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Woman Receiving Acupuncture

Frequently Asked Questions

Your Questions, Answered


How should I prepare for my first treatment?

On the day of your first treatment, come rested, wear comfortable clothing, and if possible do not wear make-up. Absolutely do not wear any fragrances. Eat a light meal before your appointment as some-times your blood sugar can drop from treatment. Bring the enclosed forms, filled out with you. If you have any questions, please write them down so you don't forget them.

What will my first session be like?

There will be a consultation where the acupuncturist will go over your health history form with you for clarification. There will be more questions about you, your family history, your childhood from a physical and emotional perspective, a discussion of your daily habits. After your consultation, you will be given a physical exam to help the acupuncturist find any areas that coincide with your symptoms. And then you will have your first treatment.

What should I expect from treatment?

As everyone is different and heals differently, giving expectations may not serve, however, most people generally feel relaxed after each treatment. They generally report sleeping better, having more energy, etc. You should be experiencing changes in your condition within 4-10 treatments. Some of this is in your hands as the practitioner will recommend things to you. These things will enhance treatment if you follow the advice. Another rule of thumb that is used is one month of weekly treatments for every year you have had a condition.

Do the needles hurt?

The needles themselves are the size of about 3 pieces of hair. When inserted in a non-acupuncture point, most patients don't feel the needle at all. When inserted into a point, the sensation varies from dull ache, to electrical type sensations.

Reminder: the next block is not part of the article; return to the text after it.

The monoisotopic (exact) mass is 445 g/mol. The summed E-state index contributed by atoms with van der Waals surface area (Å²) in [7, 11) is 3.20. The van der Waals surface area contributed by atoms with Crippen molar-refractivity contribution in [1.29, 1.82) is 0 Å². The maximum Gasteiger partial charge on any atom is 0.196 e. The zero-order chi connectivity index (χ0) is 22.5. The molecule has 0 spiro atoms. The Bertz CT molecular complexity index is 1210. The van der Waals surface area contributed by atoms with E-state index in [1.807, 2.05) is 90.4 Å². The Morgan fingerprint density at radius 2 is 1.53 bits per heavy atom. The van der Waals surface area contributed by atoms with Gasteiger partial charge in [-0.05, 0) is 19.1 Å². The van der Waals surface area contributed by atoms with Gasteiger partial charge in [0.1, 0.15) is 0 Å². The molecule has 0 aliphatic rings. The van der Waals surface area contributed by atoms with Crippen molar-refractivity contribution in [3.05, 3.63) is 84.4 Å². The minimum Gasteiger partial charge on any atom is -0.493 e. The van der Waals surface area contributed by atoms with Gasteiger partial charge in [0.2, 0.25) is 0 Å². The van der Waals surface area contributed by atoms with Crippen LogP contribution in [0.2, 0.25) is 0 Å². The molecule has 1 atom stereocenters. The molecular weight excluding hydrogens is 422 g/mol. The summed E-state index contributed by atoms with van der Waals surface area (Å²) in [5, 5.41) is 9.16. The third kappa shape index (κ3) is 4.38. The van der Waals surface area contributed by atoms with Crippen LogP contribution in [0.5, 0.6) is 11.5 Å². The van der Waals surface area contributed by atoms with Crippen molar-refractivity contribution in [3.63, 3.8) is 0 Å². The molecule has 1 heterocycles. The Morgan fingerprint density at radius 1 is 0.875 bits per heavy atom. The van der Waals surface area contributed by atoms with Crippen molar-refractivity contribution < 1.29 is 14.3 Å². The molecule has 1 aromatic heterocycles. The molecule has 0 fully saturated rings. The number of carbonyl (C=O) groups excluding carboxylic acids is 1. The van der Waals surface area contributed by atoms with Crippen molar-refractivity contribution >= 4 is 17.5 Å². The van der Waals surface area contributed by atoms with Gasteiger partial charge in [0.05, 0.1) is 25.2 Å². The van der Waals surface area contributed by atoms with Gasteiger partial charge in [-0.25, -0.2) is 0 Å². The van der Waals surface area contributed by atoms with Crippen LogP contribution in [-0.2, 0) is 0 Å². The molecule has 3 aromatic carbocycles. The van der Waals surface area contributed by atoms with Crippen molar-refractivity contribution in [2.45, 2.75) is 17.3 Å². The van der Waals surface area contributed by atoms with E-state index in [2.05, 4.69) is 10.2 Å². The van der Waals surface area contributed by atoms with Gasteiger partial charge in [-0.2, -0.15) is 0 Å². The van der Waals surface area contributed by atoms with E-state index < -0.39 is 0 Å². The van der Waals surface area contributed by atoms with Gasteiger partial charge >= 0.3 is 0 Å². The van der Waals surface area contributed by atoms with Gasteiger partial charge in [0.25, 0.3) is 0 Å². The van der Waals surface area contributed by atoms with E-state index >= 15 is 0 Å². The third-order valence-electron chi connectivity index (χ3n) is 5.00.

The sensation is very momentary, and well worth the 1 or 2 seconds of feeling as the results can be astounding.

Does Acupuncture have any side effects?

Possible side effects of Acupuncture are: dizziness, fainting, bruising, discomfort at the needle site.
Everyone is different so you may experience one, all or none of these. In my 28 years of practice, I
have only had one patient faint, and bruising is the most common side effect. There are thousands of
tiny capillaries all over your body, so bruising occurs when the needle nicks a capillary. The needles
themselves are so small that they are unable to penetrate a larger blood vessel, so this most common
side effect is very mild and goes away pretty quickly.

How often should I receive treatment?

Acupuncture as a modality builds on itself. In other words you may not see immediate results, but over time you will. In the beginning treatments are spaced close together to help facilitate that accumulation of treatment, and as your symptoms begin to abate, then the treatments are spread out, with the goal always being to have maintenance treatments once every season. You cannot have too much acupuncture, but it is possible to space the treatments too far apart. If all your symptoms come back between treatments, then the spacing is too far and we will be in effect starting over every time. It is very important not to do this if you want to heal the cause of the problem.

Do you help treat terminal or chronic illness?

When I treat most people, I am looking to resolve situations to help their body, mind and spirit to restore their health. This is true with chronic illness. In the case of terminal illness, I shift my focus from getting my patient well, to helping my patient be as comfortable as possible as they go through their transition. This would be pain relief, breathing relief, anxiety relief and so forth. It's possible to live well, even in the process of dying, so quality of life is the focus.

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